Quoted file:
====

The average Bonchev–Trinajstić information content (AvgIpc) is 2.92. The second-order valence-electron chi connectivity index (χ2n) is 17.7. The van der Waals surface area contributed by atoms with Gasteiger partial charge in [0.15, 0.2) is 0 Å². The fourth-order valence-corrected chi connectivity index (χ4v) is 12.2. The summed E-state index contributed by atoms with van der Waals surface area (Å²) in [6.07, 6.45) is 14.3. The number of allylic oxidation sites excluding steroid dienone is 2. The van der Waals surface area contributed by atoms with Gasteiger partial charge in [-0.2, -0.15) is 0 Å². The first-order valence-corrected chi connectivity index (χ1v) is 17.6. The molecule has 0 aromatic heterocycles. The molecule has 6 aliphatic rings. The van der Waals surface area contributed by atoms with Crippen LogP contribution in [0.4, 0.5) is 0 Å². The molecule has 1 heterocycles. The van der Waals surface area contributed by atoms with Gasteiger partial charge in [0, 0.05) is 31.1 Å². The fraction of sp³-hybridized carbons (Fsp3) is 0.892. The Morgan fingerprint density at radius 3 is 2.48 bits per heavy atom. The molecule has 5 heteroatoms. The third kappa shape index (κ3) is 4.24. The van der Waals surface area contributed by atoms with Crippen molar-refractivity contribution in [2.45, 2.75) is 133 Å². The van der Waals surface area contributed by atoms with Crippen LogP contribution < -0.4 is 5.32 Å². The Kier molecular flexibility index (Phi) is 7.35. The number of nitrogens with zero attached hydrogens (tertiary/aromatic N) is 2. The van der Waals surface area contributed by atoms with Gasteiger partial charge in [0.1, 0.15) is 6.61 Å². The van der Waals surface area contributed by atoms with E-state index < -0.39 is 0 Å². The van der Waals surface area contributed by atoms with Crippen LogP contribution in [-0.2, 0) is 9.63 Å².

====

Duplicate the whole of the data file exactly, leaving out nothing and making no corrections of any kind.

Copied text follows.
The average Bonchev–Trinajstić information content (AvgIpc) is 2.92. The second-order valence-electron chi connectivity index (χ2n) is 17.7. The van der Waals surface area contributed by atoms with Gasteiger partial charge in [0.15, 0.2) is 0 Å². The fourth-order valence-corrected chi connectivity index (χ4v) is 12.2. The summed E-state index contributed by atoms with van der Waals surface area (Å²) in [6.07, 6.45) is 14.3. The number of allylic oxidation sites excluding steroid dienone is 2. The van der Waals surface area contributed by atoms with Gasteiger partial charge in [-0.2, -0.15) is 0 Å². The first-order valence-corrected chi connectivity index (χ1v) is 17.6. The molecule has 0 aromatic heterocycles. The molecule has 6 aliphatic rings. The van der Waals surface area contributed by atoms with Crippen LogP contribution in [0.4, 0.5) is 0 Å². The molecule has 1 heterocycles. The van der Waals surface area contributed by atoms with Gasteiger partial charge in [0, 0.05) is 31.1 Å². The fraction of sp³-hybridized carbons (Fsp3) is 0.892. The Morgan fingerprint density at radius 3 is 2.48 bits per heavy atom. The molecule has 5 heteroatoms. The third kappa shape index (κ3) is 4.24. The van der Waals surface area contributed by atoms with Crippen molar-refractivity contribution in [2.45, 2.75) is 133 Å². The van der Waals surface area contributed by atoms with Crippen LogP contribution < -0.4 is 5.32 Å². The Kier molecular flexibility index (Phi) is 7.35. The number of nitrogens with zero attached hydrogens (tertiary/aromatic N) is 2. The van der Waals surface area contributed by atoms with Gasteiger partial charge in [0.1, 0.15) is 6.61 Å². The van der Waals surface area contributed by atoms with E-state index < -0.39 is 0 Å². The van der Waals surface area contributed by atoms with Crippen LogP contribution in [-0.2, 0) is 9.63 Å².